As exam season rolls around again, for the second year in a row, things will be very different for students. GCSE and A-Levels will not be assessed by exams as they normally would be due to the pandemic. It is down to schools and their teachers to assess these students, providing evidence to support their grades.
For the students, even if they are thrilled not to be taking exams, it is still likely to be causing some anxiety. Here are my top tips to help you and your child prepare for “exam season”:
- Organise their time
- Plan and prepare
- Make time to recharge
- Identify what is and isn’t in their control
- Validate their feeling
Help them organise their time
It is likely that your child will be having some kind of assessment over the next few weeks when returning to school. The teachers will also have probably made clear which topics they need to prepare to be tested on. I know that the past few months have meant that school has been disrupted and maybe your child feels that they have missed out on important teaching. So please help them organise their time to revise and to identify where they may need additional help. Once they have identified the areas where their knowledge is a little hazy, they can reach out to school, friends, family or online. Time will allow them to be as prepared as possible.
Plan and prepare
The concept of preparation takes me to my next point, and this is to plan and prepare. Introverts like to be prepared and your child can use this to their advantage right now. Having a study plan and clear list of objectives will make it much easier to know where to focus their energy. Make sure they also include time to rest, recharge and have fun as well as the hard work.
Knowing that there is downtime and not just wall-to-wall study will hopefully help to motivate them to get the studying done so they can then relax.
Your teenager will know how they study most effectively, so ensure that preparation allows them to do their best. Do they work better in short chunks of time on one particular topic and then switch it up? Maybe they prefer to go deep and really concentrate on one subject at a time. Do they find it easier to learn by reading, writing, listening, watching or a mix? Help them to remember what works best for them.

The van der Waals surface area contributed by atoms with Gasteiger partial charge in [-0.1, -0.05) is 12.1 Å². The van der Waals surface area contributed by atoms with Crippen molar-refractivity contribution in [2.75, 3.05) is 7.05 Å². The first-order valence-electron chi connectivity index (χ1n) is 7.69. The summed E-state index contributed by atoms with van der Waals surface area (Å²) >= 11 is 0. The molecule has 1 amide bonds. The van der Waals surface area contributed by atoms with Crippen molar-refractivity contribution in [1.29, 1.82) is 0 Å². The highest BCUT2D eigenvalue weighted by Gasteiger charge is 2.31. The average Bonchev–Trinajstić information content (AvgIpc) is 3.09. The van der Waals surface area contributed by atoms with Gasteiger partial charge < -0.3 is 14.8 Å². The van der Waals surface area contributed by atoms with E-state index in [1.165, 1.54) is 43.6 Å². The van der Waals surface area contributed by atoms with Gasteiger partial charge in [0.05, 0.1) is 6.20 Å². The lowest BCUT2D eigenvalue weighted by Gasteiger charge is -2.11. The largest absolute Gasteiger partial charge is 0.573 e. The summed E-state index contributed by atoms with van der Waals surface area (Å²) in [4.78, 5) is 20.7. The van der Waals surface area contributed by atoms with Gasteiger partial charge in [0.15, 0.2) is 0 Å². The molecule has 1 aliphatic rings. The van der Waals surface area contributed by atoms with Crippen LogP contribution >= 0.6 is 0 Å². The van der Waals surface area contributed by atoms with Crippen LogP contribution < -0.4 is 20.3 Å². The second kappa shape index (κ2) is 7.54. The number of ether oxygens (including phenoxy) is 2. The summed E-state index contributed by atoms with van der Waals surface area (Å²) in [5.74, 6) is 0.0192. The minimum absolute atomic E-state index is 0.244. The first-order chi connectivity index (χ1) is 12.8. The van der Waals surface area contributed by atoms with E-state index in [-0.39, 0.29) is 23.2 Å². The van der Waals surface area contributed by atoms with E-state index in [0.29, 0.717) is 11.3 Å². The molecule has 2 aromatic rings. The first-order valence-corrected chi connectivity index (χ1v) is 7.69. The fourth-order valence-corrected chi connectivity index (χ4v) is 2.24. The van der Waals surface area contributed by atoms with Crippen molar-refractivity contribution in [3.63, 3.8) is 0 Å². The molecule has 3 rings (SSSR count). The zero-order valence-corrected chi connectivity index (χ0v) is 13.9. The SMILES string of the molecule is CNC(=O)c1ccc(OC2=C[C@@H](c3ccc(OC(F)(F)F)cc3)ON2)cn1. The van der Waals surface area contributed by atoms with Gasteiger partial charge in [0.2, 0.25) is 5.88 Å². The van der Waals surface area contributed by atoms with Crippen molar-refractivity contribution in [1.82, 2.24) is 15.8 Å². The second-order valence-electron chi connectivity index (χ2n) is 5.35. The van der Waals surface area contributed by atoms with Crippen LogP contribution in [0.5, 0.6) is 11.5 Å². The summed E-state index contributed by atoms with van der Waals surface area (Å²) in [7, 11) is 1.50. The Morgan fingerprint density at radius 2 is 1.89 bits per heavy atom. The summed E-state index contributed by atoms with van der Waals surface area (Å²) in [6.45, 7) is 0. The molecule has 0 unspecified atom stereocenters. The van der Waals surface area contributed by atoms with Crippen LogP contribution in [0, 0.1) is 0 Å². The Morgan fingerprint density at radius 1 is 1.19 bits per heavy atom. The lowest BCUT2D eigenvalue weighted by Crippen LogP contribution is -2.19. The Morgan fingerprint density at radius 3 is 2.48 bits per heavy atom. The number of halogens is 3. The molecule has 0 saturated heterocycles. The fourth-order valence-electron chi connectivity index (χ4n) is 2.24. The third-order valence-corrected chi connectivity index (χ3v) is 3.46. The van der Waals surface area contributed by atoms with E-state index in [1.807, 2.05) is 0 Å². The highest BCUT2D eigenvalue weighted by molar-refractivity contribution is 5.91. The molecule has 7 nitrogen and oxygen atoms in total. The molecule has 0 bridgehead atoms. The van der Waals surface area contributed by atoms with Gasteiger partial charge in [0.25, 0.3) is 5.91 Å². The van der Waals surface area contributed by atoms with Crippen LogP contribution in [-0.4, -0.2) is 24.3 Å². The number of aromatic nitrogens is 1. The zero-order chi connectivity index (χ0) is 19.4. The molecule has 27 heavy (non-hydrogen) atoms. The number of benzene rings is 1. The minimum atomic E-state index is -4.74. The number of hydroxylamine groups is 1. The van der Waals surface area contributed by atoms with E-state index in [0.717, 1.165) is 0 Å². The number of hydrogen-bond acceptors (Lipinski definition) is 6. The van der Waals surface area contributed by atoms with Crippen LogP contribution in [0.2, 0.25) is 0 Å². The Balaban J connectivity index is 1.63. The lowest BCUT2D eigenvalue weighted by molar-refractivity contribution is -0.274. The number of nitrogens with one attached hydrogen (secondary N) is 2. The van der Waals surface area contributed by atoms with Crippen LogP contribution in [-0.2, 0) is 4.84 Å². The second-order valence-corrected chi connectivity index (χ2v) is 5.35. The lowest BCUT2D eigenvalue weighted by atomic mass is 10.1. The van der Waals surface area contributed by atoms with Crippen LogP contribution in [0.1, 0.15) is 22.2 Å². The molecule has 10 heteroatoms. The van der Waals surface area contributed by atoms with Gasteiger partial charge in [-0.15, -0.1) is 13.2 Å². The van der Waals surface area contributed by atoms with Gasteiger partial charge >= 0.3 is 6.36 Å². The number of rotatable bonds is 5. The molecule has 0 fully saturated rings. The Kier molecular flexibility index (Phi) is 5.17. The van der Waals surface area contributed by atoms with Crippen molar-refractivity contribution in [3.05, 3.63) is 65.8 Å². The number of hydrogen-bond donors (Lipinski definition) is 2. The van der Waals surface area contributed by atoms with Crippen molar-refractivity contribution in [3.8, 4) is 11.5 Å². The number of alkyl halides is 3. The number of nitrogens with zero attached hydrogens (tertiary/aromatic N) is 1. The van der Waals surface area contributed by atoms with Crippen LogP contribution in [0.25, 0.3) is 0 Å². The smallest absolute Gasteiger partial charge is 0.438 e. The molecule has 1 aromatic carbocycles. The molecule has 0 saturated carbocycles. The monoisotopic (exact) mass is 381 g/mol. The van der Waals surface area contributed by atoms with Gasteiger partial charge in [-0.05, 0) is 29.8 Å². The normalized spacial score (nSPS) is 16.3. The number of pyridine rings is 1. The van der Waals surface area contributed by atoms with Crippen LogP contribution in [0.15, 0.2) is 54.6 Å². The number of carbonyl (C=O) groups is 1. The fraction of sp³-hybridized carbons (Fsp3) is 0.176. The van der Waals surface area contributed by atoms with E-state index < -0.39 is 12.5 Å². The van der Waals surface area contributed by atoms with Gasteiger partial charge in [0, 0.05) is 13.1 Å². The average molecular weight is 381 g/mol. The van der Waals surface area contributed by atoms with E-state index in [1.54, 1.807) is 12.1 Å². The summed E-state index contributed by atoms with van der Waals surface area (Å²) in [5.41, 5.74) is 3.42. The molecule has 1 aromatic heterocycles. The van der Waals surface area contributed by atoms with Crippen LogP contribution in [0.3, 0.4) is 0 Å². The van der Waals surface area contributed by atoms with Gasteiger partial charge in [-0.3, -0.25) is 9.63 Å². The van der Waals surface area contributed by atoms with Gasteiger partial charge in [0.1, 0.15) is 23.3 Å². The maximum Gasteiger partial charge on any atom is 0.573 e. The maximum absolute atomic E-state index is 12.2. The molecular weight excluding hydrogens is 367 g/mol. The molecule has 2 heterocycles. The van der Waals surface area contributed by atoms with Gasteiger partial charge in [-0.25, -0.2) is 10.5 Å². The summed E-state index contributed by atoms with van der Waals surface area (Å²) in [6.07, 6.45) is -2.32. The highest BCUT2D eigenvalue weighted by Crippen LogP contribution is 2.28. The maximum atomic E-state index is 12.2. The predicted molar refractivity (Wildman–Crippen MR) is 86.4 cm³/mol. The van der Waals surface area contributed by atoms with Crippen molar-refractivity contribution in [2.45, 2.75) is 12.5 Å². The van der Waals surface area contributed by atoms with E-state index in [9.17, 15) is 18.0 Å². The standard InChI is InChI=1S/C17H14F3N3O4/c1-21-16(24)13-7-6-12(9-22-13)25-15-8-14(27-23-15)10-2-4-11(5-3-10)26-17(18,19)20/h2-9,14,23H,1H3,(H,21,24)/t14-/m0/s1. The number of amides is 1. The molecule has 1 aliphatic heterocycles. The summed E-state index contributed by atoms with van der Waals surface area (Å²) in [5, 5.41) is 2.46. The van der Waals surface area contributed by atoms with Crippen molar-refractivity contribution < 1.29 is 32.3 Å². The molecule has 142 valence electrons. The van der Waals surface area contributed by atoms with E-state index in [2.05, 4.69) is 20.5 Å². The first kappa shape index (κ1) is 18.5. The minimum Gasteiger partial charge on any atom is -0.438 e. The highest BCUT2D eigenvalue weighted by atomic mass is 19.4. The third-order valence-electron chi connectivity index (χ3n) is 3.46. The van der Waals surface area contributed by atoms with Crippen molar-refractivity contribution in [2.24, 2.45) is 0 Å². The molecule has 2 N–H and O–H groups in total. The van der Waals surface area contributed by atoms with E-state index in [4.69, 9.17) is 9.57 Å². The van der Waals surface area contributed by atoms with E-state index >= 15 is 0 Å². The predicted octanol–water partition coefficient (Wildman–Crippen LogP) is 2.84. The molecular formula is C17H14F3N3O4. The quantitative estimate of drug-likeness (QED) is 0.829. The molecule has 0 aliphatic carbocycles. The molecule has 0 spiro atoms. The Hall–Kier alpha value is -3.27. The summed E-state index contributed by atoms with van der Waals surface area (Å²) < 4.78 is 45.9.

Also remind them that everything will be easier with enough sleep both while preparing for and sitting their assessments. I know teenagers are often unhappy about set bedtimes, which is understandable; their brains actively encourage them to be night owls at this time. But finding a balance is important.
One of the best tips is to remove any form of digital distraction from their bedroom and stay away from screens for an hour before bed. It would also really help if you could model the same behaviour!
Make time to recharge
Introverts are drained by social interaction, even when they’re having fun. Now it is particularly important that your teenager is firing on all cylinders. This means not just prioritising time to work and sleep, but also to recharge their introvert batteries.
This may be spending time alone resting, reading, playing games, listening to music or going for a walk. They know what will work for them. Encourage them to prioritise time to look after themselves. This will help your child be able to create boundaries to protect their energy and their needs, which is a hugely important life skill. Even if they don’t right now, they will (probably!) thank you for it later.
Identify what is and isn’t in your control
Being able to distinguish between what is and isn’t in their control is key to help your child deal with the anxiety that uncertainty can cause. Once they can identify which elements are in the control pile and the out-of-control pile, your child can focus their energies and efforts on where they can make a difference.
For example, In their control: how much work they can do for their assessments. Out of their control: government policies on this year’s exams.
Validate their feelings
Remind your child that it is understandable to feel anxious or unsettled around exam time. This will help to validate their experience and remind them they are not alone. Allowing your child to experience their feelings and not try to bury them will also help them build resilience and self-awareness.
It can be hard to feel your emotions all the time, but your child will learn that they are like waves that they can surf – and then the wave will ebb and flow away. Help them to focus on the positive and not just the negative. However, a quick tip, please avoid toxic positivity where only the positive is allowed and any other experience is pushed away. Life is not all positive and being a realistic optimist is far more healthy way to approach life.
I hope that your children have a good experience of the upcoming assessments and that they are able find ways to manage any anxiety and stress. Good luck to them all!